American Chemical Society
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Multiphase Reactions between Secondary Organic Aerosol and Sulfur Dioxide: Kinetics and Contributions to Sulfate Formation and Aerosol Aging

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journal contribution
posted on 2019-12-02, 18:33 authored by Min Yao, Yue Zhao, Minghao Hu, Dandan Huang, Yuchen Wang, Jian Zhen Yu, Naiqiang Yan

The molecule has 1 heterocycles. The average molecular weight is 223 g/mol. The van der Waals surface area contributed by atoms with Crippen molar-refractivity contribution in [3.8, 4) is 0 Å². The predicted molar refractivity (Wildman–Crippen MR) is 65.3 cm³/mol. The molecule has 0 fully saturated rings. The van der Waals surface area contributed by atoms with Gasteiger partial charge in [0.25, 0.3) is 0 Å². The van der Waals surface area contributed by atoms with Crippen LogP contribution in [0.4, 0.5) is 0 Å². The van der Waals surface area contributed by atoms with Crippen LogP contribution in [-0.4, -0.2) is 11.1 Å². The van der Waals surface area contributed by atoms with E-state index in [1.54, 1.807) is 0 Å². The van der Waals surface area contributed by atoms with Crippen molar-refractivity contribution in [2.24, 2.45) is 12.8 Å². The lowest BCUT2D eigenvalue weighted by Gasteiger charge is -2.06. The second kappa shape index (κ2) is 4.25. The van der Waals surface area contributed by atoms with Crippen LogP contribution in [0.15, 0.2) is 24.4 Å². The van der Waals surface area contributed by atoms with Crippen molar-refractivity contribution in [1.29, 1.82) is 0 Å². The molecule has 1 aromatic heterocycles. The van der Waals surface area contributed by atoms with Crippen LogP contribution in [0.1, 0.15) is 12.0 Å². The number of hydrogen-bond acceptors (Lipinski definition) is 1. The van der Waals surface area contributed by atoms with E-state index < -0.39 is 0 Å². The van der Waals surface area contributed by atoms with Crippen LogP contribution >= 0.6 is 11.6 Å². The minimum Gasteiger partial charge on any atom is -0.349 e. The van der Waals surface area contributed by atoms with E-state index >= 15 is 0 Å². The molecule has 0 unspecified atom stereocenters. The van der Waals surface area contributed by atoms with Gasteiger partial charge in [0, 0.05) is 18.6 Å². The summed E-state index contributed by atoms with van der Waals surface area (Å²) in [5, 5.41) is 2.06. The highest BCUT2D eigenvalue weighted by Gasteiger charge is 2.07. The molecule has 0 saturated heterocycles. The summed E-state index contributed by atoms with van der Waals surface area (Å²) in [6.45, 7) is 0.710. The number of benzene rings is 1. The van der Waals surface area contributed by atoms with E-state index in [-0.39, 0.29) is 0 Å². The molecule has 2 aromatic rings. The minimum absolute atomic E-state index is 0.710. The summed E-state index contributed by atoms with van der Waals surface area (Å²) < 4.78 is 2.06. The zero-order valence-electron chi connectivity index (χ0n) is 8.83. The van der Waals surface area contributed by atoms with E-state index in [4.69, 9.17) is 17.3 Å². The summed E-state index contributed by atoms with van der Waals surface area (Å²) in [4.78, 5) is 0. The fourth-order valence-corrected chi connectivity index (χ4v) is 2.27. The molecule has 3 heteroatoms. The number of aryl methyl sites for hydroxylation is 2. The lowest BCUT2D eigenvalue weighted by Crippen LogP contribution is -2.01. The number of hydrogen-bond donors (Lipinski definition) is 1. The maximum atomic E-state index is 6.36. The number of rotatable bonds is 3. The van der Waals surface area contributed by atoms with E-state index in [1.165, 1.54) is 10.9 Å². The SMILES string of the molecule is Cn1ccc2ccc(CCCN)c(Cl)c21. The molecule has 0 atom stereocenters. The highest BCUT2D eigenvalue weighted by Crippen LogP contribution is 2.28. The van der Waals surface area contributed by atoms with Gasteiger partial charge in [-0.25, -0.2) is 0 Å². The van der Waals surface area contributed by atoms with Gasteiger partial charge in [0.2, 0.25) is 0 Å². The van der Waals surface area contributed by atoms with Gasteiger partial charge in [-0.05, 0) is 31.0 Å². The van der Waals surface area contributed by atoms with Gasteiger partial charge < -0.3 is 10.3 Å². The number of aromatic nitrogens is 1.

As two of the most important components of atmospheric fine particulate matter (PM2.5), secondary organic aerosol (SOA) and sulfate are tightly coupled in terms of their formation and evolution, yet our knowledge of the kinetics and mechanisms of such coupling remains incomplete. Here we show that the multiphase reaction between α-pinene-derived SOA and sulfur dioxide (SO2) results in efficient production of inorganic sulfate (85–90%) and organosulfates (10–15%) and chemical evolution of SOA. The reactive uptake coefficient of SO2SO2) on α-pinene SOA was determined to be ∼10–4–10–3, depending markedly on the organic peroxide content (implicating an important role of particle-phase peroxides in SO2 oxidation) and also being strongly affected by the aerosol liquid water content. We estimate an aqueous-phase reaction rate constant (kII) of 154–1545 M s–1 for S­(IV) with α-pinene-derived peroxides under weakly acidic conditions (pH ∼ 4–5). These kII values range between those for commercially available cumene hydroperoxide and 2-tert-butyl hydroperoxide and those for the smallest peroxides such as hydrogen peroxide and methylhydroperoxides. A quantitative analysis based on our estimated kII values indicates that the multiphase reaction between SOA and SO2 is an important pathway for sulfate formation and SOA aging that needs to be considered in the modeling of aerosol budgets and impacts on air quality and climate.